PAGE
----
How tunnel junctions changed our perception of III-N optoelectronic devices. III-N micro-LEDs

Speakers: M.Sc. Julia Sławińska and Prof. Czesław Skierbiszewski.
Organism:  Institute of High Pressure Physics, Polish Academy of Sciences, Warsaw. Poland.
Date: 16th November, 2021
Time: 12.00h.
Place: Salon de Grados, Building A.

ABSTRACT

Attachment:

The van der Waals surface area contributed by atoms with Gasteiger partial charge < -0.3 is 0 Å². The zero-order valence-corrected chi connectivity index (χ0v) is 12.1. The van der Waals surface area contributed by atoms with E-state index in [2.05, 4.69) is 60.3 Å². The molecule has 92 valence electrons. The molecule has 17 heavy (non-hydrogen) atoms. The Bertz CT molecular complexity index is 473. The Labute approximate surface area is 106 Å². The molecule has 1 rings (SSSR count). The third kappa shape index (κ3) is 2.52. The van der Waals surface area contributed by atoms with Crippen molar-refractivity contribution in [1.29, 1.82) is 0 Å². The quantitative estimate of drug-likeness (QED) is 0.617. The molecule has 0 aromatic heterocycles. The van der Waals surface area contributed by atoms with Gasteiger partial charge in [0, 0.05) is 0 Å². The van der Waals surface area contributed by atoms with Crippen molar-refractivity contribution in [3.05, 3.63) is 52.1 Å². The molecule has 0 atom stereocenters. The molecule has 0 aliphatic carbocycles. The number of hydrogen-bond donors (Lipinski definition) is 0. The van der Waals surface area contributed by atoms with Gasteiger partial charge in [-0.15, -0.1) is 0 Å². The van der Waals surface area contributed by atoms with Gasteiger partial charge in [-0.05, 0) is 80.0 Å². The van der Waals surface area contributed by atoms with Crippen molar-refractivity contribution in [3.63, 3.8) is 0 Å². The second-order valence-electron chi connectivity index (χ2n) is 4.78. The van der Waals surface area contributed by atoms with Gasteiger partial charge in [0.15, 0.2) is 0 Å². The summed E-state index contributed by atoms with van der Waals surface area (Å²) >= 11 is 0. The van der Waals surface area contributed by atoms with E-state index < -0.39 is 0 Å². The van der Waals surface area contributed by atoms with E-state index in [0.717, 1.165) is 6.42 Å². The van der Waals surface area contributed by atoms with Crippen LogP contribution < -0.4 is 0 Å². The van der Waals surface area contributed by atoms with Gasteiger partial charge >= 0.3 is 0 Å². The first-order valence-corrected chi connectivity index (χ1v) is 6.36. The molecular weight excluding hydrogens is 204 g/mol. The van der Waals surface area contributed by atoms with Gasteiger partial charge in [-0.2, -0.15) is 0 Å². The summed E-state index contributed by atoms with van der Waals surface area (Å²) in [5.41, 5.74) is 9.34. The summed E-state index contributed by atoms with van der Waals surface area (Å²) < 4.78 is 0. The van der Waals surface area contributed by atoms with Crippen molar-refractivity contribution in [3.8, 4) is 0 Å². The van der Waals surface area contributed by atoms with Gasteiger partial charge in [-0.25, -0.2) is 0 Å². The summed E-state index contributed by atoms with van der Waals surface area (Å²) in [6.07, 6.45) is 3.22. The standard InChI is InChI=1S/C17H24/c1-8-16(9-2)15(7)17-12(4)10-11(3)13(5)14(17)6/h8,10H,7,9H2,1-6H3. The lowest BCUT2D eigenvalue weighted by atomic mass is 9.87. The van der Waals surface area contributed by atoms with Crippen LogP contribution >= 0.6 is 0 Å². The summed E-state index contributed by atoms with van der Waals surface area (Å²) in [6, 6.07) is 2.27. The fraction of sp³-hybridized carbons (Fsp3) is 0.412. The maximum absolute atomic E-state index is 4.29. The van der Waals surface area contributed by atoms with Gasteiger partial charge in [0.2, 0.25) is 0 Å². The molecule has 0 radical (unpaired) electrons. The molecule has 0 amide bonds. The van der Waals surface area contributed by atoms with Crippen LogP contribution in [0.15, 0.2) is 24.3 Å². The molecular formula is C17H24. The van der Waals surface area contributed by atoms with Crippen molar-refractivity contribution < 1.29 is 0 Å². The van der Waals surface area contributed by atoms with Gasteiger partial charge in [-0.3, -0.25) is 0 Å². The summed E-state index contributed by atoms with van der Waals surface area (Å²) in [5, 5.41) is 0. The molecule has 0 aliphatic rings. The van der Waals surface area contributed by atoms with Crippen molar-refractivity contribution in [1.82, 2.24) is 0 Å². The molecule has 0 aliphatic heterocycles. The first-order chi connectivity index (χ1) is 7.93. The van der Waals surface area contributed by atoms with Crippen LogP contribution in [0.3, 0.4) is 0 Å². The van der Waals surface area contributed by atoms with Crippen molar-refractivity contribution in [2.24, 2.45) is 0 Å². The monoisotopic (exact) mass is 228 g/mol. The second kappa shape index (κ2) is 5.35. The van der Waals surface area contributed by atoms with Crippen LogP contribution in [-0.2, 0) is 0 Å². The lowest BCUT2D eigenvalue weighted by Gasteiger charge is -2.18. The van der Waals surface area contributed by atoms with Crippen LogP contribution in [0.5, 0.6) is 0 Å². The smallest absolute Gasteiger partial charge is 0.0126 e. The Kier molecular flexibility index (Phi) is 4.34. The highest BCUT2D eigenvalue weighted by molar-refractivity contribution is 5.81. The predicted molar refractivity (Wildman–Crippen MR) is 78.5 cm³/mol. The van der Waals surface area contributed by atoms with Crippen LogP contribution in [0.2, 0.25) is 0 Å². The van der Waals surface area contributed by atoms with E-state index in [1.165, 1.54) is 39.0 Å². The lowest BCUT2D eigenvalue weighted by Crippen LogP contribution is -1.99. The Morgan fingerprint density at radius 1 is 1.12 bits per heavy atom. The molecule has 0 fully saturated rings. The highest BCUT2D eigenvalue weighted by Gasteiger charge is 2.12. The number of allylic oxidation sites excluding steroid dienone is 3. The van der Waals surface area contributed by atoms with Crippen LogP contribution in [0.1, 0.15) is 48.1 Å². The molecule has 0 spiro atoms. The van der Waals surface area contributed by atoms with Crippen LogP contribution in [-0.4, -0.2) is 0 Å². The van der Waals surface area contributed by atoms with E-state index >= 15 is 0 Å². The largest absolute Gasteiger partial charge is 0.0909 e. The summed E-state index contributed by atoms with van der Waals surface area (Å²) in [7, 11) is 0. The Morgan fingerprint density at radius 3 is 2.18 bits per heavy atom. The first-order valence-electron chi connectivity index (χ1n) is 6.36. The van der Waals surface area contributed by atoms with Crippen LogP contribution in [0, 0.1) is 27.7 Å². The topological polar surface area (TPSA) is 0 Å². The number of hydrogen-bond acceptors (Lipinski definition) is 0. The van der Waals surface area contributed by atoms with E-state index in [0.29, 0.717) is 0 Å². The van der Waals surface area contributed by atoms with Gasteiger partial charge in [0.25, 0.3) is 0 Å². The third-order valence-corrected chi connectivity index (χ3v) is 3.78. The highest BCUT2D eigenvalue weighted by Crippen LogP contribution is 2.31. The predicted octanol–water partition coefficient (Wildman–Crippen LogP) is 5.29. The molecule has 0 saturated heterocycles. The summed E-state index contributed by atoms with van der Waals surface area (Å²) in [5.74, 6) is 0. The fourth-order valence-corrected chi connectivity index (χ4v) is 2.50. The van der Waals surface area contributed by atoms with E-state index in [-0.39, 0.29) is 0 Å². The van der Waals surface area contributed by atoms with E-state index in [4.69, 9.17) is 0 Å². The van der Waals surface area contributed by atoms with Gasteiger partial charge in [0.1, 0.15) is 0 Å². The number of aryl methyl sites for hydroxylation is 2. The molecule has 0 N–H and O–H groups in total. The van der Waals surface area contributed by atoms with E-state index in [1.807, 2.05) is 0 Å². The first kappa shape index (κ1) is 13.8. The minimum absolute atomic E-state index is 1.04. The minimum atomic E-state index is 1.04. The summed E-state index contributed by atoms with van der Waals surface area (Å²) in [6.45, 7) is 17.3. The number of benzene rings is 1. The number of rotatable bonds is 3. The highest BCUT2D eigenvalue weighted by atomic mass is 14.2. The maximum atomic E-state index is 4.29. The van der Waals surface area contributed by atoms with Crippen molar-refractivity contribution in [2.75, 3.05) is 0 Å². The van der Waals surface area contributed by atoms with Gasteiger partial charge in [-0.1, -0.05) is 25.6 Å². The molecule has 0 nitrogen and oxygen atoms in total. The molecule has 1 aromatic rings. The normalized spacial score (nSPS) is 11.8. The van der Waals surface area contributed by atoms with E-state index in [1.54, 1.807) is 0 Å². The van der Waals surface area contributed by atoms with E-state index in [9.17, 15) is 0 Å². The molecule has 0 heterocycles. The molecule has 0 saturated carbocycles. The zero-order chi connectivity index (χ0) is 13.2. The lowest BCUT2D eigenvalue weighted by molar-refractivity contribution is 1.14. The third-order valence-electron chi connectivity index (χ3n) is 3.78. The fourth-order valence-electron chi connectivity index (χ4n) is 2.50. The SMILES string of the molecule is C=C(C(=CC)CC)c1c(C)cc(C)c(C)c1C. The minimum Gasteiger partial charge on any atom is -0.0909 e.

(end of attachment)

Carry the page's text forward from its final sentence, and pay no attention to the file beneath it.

Poor conductivity of the ptype region and difficulties with processing of low resistance ohmic ptype contacts are the most challenging issues to address in nitride based devices. Recently, there has been increasing attention given to the interband tunnel junctions (TJs) for efficient carrier conversion between ntype and ptype material region in nitride devices. Application of TJs eliminates the need for ptype contact deposition and create more freedom in device design. It was clearly demonstrated that TJs resistance for wide bandgap semiconductors can be effectively reduced by making use of the piezoelectric fields in the region of the junction. However, for metalorganic vapour phase epitaxy (MOVPE) it is difficult to activate the ptype conductivity in the (In)GaN:Mg layers which are buried below ntype layers due to the fact that diffusion of hydrogen is completely blocked through ntype region. On the other hand, for plasma assisted molecular beam epitaxy (PAMBE) ptype doping is achieved without post growth activation process. Therefore, PAMBE seems to be better suited than MOVPE for practical realization of the vertical devices with buried ptype regions especially for devices containing interband TJs. In this work we will show current status of IIIN TJs grown by PAMBE. Application of TJs enabled us to demonstrate novel types of IIIN devices, like: (1) vertically integrated light emitting diodes (LEDs) or laser diodes (LDs), (2) distributed feedback LDs. We will discuss in detail the inverted LED structures, operating at cryogenic temperatures. These LEDs contain the TJs below active region, which allow to reverse electric polarization of the diode. The application of TJs opens a possibility for novel architecture of microLEDs. We show an alternative method of nitride microLEDs fabrication, where emission surface was defined by size of the TJ embedded inside diode. MicroLEDs and arrays of microLEDs will be presented.